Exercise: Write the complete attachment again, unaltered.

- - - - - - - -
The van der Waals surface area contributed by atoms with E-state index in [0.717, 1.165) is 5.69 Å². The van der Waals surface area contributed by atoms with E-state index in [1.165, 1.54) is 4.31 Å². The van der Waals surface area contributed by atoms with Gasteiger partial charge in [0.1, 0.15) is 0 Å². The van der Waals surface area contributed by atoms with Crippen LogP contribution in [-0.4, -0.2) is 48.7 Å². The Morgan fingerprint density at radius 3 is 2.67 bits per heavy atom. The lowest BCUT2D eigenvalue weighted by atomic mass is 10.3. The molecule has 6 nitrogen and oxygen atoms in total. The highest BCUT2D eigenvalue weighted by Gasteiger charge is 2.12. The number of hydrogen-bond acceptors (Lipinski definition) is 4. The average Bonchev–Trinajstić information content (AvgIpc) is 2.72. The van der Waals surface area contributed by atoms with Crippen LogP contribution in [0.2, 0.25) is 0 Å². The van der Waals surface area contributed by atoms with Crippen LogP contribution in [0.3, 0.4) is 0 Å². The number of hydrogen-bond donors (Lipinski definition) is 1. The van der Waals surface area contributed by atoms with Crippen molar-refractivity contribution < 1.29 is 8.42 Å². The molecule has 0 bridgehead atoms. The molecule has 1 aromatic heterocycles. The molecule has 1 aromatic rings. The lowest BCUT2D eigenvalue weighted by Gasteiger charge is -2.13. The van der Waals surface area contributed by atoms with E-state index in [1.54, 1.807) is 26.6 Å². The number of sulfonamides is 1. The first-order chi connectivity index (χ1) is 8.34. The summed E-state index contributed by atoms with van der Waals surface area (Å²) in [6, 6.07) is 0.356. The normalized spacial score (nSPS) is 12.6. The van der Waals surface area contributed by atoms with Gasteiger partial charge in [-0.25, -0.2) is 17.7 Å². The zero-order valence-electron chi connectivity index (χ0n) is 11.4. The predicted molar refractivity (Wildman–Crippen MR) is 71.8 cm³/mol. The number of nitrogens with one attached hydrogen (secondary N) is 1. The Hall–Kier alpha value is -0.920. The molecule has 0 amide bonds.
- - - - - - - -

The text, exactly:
The van der Waals surface area contributed by atoms with E-state index in [0.717, 1.165) is 5.69 Å². The van der Waals surface area contributed by atoms with E-state index in [1.165, 1.54) is 4.31 Å². The van der Waals surface area contributed by atoms with Gasteiger partial charge in [0.1, 0.15) is 0 Å². The van der Waals surface area contributed by atoms with Crippen LogP contribution in [-0.4, -0.2) is 48.7 Å². The Morgan fingerprint density at radius 3 is 2.67 bits per heavy atom. The lowest BCUT2D eigenvalue weighted by atomic mass is 10.3. The molecule has 6 nitrogen and oxygen atoms in total. The highest BCUT2D eigenvalue weighted by Gasteiger charge is 2.12. The number of hydrogen-bond acceptors (Lipinski definition) is 4. The average Bonchev–Trinajstić information content (AvgIpc) is 2.72. The van der Waals surface area contributed by atoms with Crippen LogP contribution in [0.2, 0.25) is 0 Å². The van der Waals surface area contributed by atoms with Crippen LogP contribution in [0.3, 0.4) is 0 Å². The number of hydrogen-bond donors (Lipinski definition) is 1. The van der Waals surface area contributed by atoms with Crippen molar-refractivity contribution < 1.29 is 8.42 Å². The molecule has 0 bridgehead atoms. The molecule has 1 aromatic heterocycles. The molecule has 1 aromatic rings. The lowest BCUT2D eigenvalue weighted by Gasteiger charge is -2.13. The van der Waals surface area contributed by atoms with E-state index in [1.54, 1.807) is 26.6 Å². The number of sulfonamides is 1. The first-order chi connectivity index (χ1) is 8.34. The summed E-state index contributed by atoms with van der Waals surface area (Å²) in [6, 6.07) is 0.356. The normalized spacial score (nSPS) is 12.6. The van der Waals surface area contributed by atoms with Gasteiger partial charge in [-0.25, -0.2) is 17.7 Å². The zero-order valence-electron chi connectivity index (χ0n) is 11.4. The predicted molar refractivity (Wildman–Crippen MR) is 71.8 cm³/mol. The number of nitrogens with one attached hydrogen (secondary N) is 1. The Hall–Kier alpha value is -0.920. The molecule has 0 amide bonds.